It wasn’t the US Open — but it was still historic.
Tennis made its Barclays Center debut on Jan. 7 as former pros John McEnroe, Jim Courier, James Blake, and Andy Roddick added to their impressive resumes, becoming the first to play at the arena. The quartet competed in the PowerShares QQQ Cup, a cross-country event that may not be a Grand Slam, but it still brings out that competitive edge in some of the sport’s biggest names.
“I think it’s great to have tennis back here. I’ve never had a chance to play a tournament in Brooklyn. I’ve obviously played quite a bit in Queens — all of us have,” Courier said, referring the annual US Open held in the borough. “I think it’s special to be part of something when you’re introducing it to a venue like this.”
The PowerShares tour is a chance for the stars to interact a bit more with fans — even bringing some onto the court for skills competitions in between sets — but these are still athletes, and athletes always want to win.
Blake came out on top at the end, defeating McEnroe 6–4 in the one-set final — his third championship on the tour this season. He also notched a 6–4 victory over Roddick in the semi, bantering back and forth with both of his opponents and even shouting back to the crowd when they cheered (and jeered) him.
“Andy [Roddick] and I have played so many times and we continue that competitive spirit,” said Blake. “We obviously don’t train exactly the same as we used to on tour, but we still get competitive when we get out there, and it’s a lot of fun to still have that competitive outlet. I just love the opportunity.”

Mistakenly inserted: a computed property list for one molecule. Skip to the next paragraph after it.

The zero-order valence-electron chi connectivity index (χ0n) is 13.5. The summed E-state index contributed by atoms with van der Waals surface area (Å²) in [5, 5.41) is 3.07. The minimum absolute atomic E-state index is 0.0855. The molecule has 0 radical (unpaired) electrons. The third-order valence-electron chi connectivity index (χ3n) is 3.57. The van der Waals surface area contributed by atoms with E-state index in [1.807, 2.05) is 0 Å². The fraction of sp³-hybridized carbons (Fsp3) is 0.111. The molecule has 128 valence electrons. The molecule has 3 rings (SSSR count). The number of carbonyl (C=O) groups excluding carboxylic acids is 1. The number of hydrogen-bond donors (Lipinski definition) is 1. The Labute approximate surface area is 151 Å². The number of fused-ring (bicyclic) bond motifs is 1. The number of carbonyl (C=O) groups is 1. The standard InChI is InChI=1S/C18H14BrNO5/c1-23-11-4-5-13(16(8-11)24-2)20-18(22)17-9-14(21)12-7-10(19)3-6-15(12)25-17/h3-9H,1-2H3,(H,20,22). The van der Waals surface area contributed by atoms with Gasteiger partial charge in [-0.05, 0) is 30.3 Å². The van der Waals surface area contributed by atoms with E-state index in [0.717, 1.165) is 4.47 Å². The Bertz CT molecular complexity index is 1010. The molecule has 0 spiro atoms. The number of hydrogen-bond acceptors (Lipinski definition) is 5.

The tour also offered Roddick and Blake a chance to compete against some of their ideals, a moment they both dreamt about while they were growing up and fine-tuning their game.
“I think it’s great for fans. James [Blake] and I can play as peers, Jim and John as peers, but there’s also that cross-generational match-ups, which are awesome,” Roddick said. “For me, it’s fun playing against friends of mine, heroes of mine. For me it’s a mix between reality and the surreal every night we play.”
All four players were a bit more vocal than usual on the court — even McEnroe, who played up his hotheaded persona for the fans — and the chance to entertain was also a big part of the tour, member so the group said.
“I like to compete, but we obviously want to entertain,” said McEnroe, who took down Courier 6–3 in the semifinals. “[It’s] one set so at least I have a prayer. It pushes me.”
Tennis has always been a major part of New York’s athletic culture, but the opportunity to bring the sport to fans in Brooklyn was something special for these stars.
“[We’re] getting to enjoy it, and to still enjoy the sport,” Blake said. “I’m pleasantly surprised how much I enjoy it and it makes it a lot of fun to go out and compete every day.”